My cancer is probably going to kill me. I am on a short-time schedule, you know? But I have to spend all kinds of time getting doctors to confirm the specific justification for me to have all these things to help me really live until I do die. This is all supposed to protect me and protect the wealth of my society from abuse.

Somehow I don't feel protected, exactly. I feel stolen from, literally robbed, of time. I can't help but feel also that it's an extension of the same dynamic you are describing.

narrator said...

Saraarts: It is exactly that. It is the infantalizing. "You poor thing, you can't possibly know what you need. Here, our expert will tell you." "No you silly child, it is not about what you need, but about our system."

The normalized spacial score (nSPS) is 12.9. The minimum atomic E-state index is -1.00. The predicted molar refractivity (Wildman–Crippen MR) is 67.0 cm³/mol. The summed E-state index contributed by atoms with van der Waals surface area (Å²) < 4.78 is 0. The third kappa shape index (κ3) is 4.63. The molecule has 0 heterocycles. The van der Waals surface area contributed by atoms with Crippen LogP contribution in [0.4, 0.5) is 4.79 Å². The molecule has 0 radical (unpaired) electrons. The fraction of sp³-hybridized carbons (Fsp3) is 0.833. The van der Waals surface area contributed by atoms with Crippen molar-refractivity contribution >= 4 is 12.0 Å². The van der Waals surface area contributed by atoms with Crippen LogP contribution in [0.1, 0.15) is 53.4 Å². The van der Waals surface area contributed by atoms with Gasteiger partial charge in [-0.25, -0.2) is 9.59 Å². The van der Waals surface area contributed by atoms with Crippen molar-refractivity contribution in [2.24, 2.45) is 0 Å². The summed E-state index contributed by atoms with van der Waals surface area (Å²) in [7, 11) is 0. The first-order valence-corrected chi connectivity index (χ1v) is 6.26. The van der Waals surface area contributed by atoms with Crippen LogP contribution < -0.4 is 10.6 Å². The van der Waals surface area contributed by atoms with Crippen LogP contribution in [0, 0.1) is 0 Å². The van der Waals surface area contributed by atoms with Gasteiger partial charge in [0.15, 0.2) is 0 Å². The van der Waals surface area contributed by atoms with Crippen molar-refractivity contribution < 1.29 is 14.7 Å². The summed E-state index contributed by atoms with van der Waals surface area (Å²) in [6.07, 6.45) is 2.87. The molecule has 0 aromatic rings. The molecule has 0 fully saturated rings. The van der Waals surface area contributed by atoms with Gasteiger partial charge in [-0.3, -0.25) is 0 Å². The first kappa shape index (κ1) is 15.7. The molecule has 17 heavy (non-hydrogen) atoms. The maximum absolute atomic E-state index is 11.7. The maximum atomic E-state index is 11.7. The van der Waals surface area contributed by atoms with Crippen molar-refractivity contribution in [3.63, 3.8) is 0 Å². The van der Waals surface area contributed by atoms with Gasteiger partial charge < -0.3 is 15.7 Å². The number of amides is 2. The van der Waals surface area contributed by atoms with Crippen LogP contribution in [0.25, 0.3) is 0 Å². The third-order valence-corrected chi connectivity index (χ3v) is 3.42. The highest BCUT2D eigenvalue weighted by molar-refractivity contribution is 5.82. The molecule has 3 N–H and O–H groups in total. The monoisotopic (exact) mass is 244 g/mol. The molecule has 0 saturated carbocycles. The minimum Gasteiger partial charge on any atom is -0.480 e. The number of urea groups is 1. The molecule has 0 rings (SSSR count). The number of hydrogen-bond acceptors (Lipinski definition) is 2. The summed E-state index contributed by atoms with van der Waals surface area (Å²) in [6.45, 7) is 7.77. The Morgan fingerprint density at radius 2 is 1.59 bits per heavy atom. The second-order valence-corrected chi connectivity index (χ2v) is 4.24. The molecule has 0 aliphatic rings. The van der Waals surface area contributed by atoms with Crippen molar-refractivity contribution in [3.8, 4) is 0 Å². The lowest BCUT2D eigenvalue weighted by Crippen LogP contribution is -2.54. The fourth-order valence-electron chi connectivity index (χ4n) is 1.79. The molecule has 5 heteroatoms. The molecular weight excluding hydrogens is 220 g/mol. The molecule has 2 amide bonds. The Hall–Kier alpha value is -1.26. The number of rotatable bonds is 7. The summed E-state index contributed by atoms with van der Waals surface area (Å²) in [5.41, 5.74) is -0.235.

Somehow people who clearly don't give a s*** about us think we need to care about their rules, procedures, and feelings. Of course, they have the power, and we don't, and they've made sure of that.

- Ira Socol

Ettina said...

David Hingsburger, what about Amanda Baggs's video on YouTube On Being Considered Retarded? Are you going to tell her off for using that word, too? A woman who's been called that, who refuses to be ashamed of being viewed as one of those people, who stands by the people she went to schools and institutions and so forth with, rather than take the 'out' offered to her and distance herself from them.

akakarma said...

I love the spirit of this post and the different way of looking at things really made me think. Thanks.

HomerTheBrave said...

Rock and roll! :-)